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Indiana Chamber of Commerce wants focus on scope of practice, cost-shifting in 2024

Doctor in a white dress shirt with a bow tie in a white lab coat with a stethoscope around their neck.
Lauren Chapman
/
IPB News
Among other things, the chamber wants the General Assembly to consider expanding scope of practice for nurse practitioners, pharmacists and physician assistants.

Business leaders hope lawmakers will address health issues they say are burdening businesses in the state. The Indiana Chamber of Commerce presented its health priorities at a recent legislative preview.

Among other things, the chamber wants the General Assembly to consider expanding scope of practice for nurse practitioners, pharmacists and physician assistants.

Ashton Eller is the vice president of health care policy and employment law for the Indiana Chamber of Commerce. He said reforming scope of practice laws can improve health care access, especially for low-income families in rural areas.

“Examining and reforming these statutes would allow health care workers to provide all the services they are trained to provide without additional oversight and in some cases is costly and a hindrance to health care providers entering certain areas,” Eller said.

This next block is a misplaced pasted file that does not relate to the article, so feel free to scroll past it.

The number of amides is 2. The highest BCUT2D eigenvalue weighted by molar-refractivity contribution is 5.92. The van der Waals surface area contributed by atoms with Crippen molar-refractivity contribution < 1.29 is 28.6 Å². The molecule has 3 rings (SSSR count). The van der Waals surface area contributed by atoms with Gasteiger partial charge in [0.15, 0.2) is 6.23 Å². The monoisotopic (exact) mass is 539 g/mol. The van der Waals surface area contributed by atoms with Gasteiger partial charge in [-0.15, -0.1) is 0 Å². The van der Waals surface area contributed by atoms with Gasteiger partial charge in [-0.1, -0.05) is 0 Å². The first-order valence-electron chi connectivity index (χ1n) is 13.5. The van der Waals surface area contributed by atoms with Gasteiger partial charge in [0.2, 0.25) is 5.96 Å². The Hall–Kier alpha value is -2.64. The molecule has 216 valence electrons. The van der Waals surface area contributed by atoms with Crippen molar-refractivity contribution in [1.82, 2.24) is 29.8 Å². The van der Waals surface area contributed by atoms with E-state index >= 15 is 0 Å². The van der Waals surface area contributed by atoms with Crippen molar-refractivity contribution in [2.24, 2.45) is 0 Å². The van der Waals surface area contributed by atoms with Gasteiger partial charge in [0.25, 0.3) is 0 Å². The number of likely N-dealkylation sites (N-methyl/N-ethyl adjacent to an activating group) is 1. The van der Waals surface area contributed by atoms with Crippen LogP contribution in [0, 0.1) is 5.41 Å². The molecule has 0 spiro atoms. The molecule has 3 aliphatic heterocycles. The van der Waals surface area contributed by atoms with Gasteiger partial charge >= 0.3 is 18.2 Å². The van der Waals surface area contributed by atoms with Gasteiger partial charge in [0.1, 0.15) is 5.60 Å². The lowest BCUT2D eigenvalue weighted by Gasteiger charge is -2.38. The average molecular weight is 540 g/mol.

READ MORE: Nurse practitioners say limits on practice lead to higher health care costs, less access

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Eller also said the chamber wants lawmakers to increase Medicaid reimbursements to address cost-shifting to commercial insurance. He said cost-shifting occurs when commercially insured patients are charged more than Medicaid patients for the same services to make up for “shortfalls” of low Medicaid reimbursements.

“This is because public programs pay providers significantly lower than commercial health plans,” Eller said. “Increasing the reimbursement rates would help correct this cost shift and stabilize employer-sponsored plans.”

Eller said the chamber is also advocating for a $2 increase to the cigarette tax to limit the number of Hoosiers that smoke. He said a cigarette tax could also offset the costs of raising Medicaid reimbursements.

Abigail is our health reporter. Contact them at aruhman@wboi.org.

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Abigail Ruhman covers statewide health issues. Previously, they were a reporter for KBIA, the public radio station in Columbia, Missouri. Ruhman graduated from the University of Missouri School of Journalism.